Now that the kids have gone back to school and the level of my tinnitus has reduced from full on jet engine to mildly irritating lawn mower, I am faced with the mountain of cleaning and tidying that everyone has managed to avoid for the last six weeks of the school holidays.
In our defence, this is because we have been planning day trips. Not actually going on day trips, mind you, but the thought was there. If we managed to get out of the house before lunchtime it was quite an event.
Incidentally, Caitlin’s first day at Juniors went well. “How did your day go?” I asked her, expecting some monumental announcement about new books, desks, and something exciting, newly learned. “We can have unlimited tomato sauce”, she said.
Judging by the state of his trousers when he came home, Ieuan’s first day in Year 2 was mainly spent amassing mud.
So that leaves me and my quest to turn this house into somewhere a bit more ‘des res’. I have bought Marie Kondo’s “The Life-Changing Magic of Tidying” but, having scanned through it there is, in my humble opinion, one glaring omission.
I have read enough lifestyle magazines to know now that, when faced with any emotional house-keeping crisis, the best thing to do is to buy a new floral mug, a cushion with a dog on it (printed, rather than an actual dog I think they mean) and to go a bit mad in Paperchase.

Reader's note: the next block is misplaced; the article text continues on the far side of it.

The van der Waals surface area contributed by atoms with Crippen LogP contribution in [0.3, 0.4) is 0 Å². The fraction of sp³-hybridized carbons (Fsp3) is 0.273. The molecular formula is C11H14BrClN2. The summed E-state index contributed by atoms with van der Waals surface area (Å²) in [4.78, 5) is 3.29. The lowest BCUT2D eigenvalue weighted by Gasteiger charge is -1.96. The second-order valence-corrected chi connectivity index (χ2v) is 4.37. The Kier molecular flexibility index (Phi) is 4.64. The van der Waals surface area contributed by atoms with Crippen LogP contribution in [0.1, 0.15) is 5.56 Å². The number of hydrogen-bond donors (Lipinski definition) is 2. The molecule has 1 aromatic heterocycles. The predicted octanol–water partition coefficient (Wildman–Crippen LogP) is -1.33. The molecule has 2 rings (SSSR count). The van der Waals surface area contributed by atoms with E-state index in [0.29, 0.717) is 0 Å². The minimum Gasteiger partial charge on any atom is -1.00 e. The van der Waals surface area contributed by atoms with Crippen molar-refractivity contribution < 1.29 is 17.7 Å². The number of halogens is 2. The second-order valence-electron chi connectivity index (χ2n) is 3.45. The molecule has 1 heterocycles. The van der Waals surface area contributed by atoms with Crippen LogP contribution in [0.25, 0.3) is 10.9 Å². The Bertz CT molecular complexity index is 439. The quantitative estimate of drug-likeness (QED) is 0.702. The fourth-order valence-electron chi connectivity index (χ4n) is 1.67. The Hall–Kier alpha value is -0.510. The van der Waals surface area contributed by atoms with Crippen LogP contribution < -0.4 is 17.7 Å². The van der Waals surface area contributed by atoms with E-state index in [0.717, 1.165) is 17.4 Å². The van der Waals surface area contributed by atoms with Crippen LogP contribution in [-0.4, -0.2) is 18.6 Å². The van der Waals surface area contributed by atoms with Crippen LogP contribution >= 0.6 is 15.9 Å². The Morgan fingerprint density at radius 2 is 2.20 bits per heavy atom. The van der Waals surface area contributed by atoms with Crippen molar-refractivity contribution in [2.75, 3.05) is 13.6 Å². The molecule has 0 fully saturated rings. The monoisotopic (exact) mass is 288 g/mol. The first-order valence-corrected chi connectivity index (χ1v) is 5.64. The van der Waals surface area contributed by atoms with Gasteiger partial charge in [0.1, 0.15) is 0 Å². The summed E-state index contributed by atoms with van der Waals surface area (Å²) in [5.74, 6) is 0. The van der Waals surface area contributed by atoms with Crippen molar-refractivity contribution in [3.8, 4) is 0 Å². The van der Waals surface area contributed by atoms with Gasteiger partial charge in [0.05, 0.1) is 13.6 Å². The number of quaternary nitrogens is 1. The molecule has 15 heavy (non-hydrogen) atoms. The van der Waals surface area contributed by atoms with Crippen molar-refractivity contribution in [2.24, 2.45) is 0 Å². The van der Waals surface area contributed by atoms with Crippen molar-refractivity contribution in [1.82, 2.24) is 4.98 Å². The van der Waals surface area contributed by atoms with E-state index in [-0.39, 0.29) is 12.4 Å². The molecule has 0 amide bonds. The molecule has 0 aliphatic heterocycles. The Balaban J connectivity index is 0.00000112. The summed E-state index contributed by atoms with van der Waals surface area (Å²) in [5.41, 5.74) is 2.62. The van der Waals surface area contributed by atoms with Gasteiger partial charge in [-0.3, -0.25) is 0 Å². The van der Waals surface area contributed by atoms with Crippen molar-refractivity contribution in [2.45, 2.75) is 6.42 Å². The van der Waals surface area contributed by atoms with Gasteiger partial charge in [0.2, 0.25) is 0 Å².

I’m afraid we are beyond stationery. I have bought baskets. I have bought those plastic boxes (and lost the correct sized lids). I have written a to do list whilst imbibing one of Costa’s finest outsize coffees (and given myself a caffeine headache into the bargain).
You see, it doesn’t matter how many things you put away. Or how much horror the Husband has secreted in the garage (several skips worth).
You’ll always be faced with one of these. What can only be described as “The Tray-O-Shite”.
I am not sure what Marie Kondo would suggest. And I bet you’ve got one lurking somewhere.
It’s not that tidying is difficult. It’s having a place to put the stuff. And, in the case of the Husband’s stuff, knowing what the heck it is in the first place.
When faced with one of these monsters, the heart sinks and any tidying momentum is automatically zapped. Trust me, even Hob Nobs will not help. In the absence of knowing what to do with it, you do what can only be described as “junk transfer”.
If it’s not stuff on a tray, it’ll be somewhere else. Previously it was the top of the bread-maker which had become an expensive storage surface rather than a useful kitchen appliance. We also have a line of bits and strange pieces along the length of most of our book-shelves. Useful things like old mobile phone cables and screws from who knows where.
I should just throw it all out but I always find myself thinking “what if it’s some critical component”? I’m going to end up on one of those programmes about hoarders, although if it’s the one where they send in cleaners with Obsessive Compulsive Disorder, I really won’t know which side to team up with.
I think I’m going out to buy a new cushion.